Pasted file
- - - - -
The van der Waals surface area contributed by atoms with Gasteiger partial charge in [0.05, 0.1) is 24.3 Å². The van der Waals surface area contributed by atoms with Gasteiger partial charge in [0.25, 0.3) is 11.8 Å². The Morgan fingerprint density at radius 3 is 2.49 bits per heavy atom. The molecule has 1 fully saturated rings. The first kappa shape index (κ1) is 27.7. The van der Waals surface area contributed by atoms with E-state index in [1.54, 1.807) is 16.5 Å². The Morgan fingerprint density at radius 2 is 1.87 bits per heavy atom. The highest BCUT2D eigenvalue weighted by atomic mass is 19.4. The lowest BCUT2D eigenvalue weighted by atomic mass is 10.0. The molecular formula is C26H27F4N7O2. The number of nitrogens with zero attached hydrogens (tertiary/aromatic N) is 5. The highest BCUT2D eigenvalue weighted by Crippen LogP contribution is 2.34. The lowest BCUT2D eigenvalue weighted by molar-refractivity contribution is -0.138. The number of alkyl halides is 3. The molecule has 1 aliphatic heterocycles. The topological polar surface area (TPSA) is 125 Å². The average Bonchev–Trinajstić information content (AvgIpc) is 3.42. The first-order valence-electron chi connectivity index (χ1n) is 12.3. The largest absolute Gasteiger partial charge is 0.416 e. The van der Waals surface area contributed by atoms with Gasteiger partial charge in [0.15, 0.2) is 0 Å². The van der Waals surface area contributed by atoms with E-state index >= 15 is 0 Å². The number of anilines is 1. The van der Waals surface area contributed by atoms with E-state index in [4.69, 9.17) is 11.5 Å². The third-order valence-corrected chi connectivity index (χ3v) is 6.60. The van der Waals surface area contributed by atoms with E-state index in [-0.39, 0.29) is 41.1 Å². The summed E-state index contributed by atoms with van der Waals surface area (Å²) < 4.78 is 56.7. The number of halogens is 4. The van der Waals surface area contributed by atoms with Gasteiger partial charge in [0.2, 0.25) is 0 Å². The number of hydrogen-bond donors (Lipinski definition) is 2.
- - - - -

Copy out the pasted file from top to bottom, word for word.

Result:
The van der Waals surface area contributed by atoms with Gasteiger partial charge in [0.05, 0.1) is 24.3 Å². The van der Waals surface area contributed by atoms with Gasteiger partial charge in [0.25, 0.3) is 11.8 Å². The Morgan fingerprint density at radius 3 is 2.49 bits per heavy atom. The molecule has 1 fully saturated rings. The first kappa shape index (κ1) is 27.7. The van der Waals surface area contributed by atoms with E-state index in [1.54, 1.807) is 16.5 Å². The Morgan fingerprint density at radius 2 is 1.87 bits per heavy atom. The highest BCUT2D eigenvalue weighted by atomic mass is 19.4. The lowest BCUT2D eigenvalue weighted by atomic mass is 10.0. The molecular formula is C26H27F4N7O2. The number of nitrogens with zero attached hydrogens (tertiary/aromatic N) is 5. The highest BCUT2D eigenvalue weighted by Crippen LogP contribution is 2.34. The lowest BCUT2D eigenvalue weighted by molar-refractivity contribution is -0.138. The number of alkyl halides is 3. The molecule has 1 aliphatic heterocycles. The topological polar surface area (TPSA) is 125 Å². The average Bonchev–Trinajstić information content (AvgIpc) is 3.42. The first-order valence-electron chi connectivity index (χ1n) is 12.3. The largest absolute Gasteiger partial charge is 0.416 e. The van der Waals surface area contributed by atoms with Gasteiger partial charge in [0.15, 0.2) is 0 Å². The van der Waals surface area contributed by atoms with E-state index >= 15 is 0 Å². The number of anilines is 1. The van der Waals surface area contributed by atoms with E-state index in [4.69, 9.17) is 11.5 Å². The third-order valence-corrected chi connectivity index (χ3v) is 6.60. The van der Waals surface area contributed by atoms with E-state index in [-0.39, 0.29) is 41.1 Å². The summed E-state index contributed by atoms with van der Waals surface area (Å²) < 4.78 is 56.7. The number of halogens is 4. The van der Waals surface area contributed by atoms with Gasteiger partial charge in [0.2, 0.25) is 0 Å². The number of hydrogen-bond donors (Lipinski definition) is 2.